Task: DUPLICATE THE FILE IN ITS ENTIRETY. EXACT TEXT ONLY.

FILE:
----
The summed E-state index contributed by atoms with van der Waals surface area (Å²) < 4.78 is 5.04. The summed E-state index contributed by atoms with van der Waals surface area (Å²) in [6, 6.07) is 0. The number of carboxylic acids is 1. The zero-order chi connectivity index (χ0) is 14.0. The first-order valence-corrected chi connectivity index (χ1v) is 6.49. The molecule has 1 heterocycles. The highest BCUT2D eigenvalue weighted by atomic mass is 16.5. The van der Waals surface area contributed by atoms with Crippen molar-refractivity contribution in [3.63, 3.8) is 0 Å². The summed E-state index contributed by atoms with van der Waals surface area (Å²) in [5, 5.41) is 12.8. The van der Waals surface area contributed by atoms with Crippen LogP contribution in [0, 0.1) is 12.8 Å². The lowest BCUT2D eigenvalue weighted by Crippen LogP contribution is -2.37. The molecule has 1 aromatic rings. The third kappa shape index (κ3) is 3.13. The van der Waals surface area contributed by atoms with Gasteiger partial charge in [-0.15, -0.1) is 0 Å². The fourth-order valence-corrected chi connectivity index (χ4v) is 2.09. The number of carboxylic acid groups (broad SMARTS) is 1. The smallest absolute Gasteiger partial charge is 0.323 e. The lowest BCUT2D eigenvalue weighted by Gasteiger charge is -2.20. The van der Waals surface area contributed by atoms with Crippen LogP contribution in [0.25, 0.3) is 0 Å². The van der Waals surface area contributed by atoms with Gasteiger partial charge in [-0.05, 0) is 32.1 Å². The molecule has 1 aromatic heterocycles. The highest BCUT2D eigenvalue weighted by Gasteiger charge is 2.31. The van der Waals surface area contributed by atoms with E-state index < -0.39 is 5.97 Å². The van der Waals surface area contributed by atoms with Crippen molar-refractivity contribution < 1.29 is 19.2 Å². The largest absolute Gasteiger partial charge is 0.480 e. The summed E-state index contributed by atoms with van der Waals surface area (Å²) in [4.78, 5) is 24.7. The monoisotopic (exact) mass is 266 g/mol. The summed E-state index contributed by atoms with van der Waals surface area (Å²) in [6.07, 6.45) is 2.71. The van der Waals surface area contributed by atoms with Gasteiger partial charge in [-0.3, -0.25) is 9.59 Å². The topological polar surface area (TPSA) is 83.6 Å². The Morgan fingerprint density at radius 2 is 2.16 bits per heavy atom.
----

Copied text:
The summed E-state index contributed by atoms with van der Waals surface area (Å²) < 4.78 is 5.04. The summed E-state index contributed by atoms with van der Waals surface area (Å²) in [6, 6.07) is 0. The number of carboxylic acids is 1. The zero-order chi connectivity index (χ0) is 14.0. The first-order valence-corrected chi connectivity index (χ1v) is 6.49. The molecule has 1 heterocycles. The highest BCUT2D eigenvalue weighted by atomic mass is 16.5. The van der Waals surface area contributed by atoms with Crippen molar-refractivity contribution in [3.63, 3.8) is 0 Å². The summed E-state index contributed by atoms with van der Waals surface area (Å²) in [5, 5.41) is 12.8. The van der Waals surface area contributed by atoms with Crippen LogP contribution in [0, 0.1) is 12.8 Å². The lowest BCUT2D eigenvalue weighted by Crippen LogP contribution is -2.37. The molecule has 1 aromatic rings. The third kappa shape index (κ3) is 3.13. The van der Waals surface area contributed by atoms with Gasteiger partial charge in [-0.15, -0.1) is 0 Å². The fourth-order valence-corrected chi connectivity index (χ4v) is 2.09. The number of carboxylic acid groups (broad SMARTS) is 1. The smallest absolute Gasteiger partial charge is 0.323 e. The lowest BCUT2D eigenvalue weighted by Gasteiger charge is -2.20. The van der Waals surface area contributed by atoms with Crippen LogP contribution in [0.25, 0.3) is 0 Å². The van der Waals surface area contributed by atoms with Gasteiger partial charge in [-0.05, 0) is 32.1 Å². The molecule has 1 aromatic heterocycles. The highest BCUT2D eigenvalue weighted by Gasteiger charge is 2.31. The van der Waals surface area contributed by atoms with E-state index < -0.39 is 5.97 Å². The van der Waals surface area contributed by atoms with Crippen molar-refractivity contribution < 1.29 is 19.2 Å². The largest absolute Gasteiger partial charge is 0.480 e. The summed E-state index contributed by atoms with van der Waals surface area (Å²) in [4.78, 5) is 24.7. The monoisotopic (exact) mass is 266 g/mol. The summed E-state index contributed by atoms with van der Waals surface area (Å²) in [6.07, 6.45) is 2.71. The van der Waals surface area contributed by atoms with Gasteiger partial charge in [-0.3, -0.25) is 9.59 Å². The topological polar surface area (TPSA) is 83.6 Å². The Morgan fingerprint density at radius 2 is 2.16 bits per heavy atom.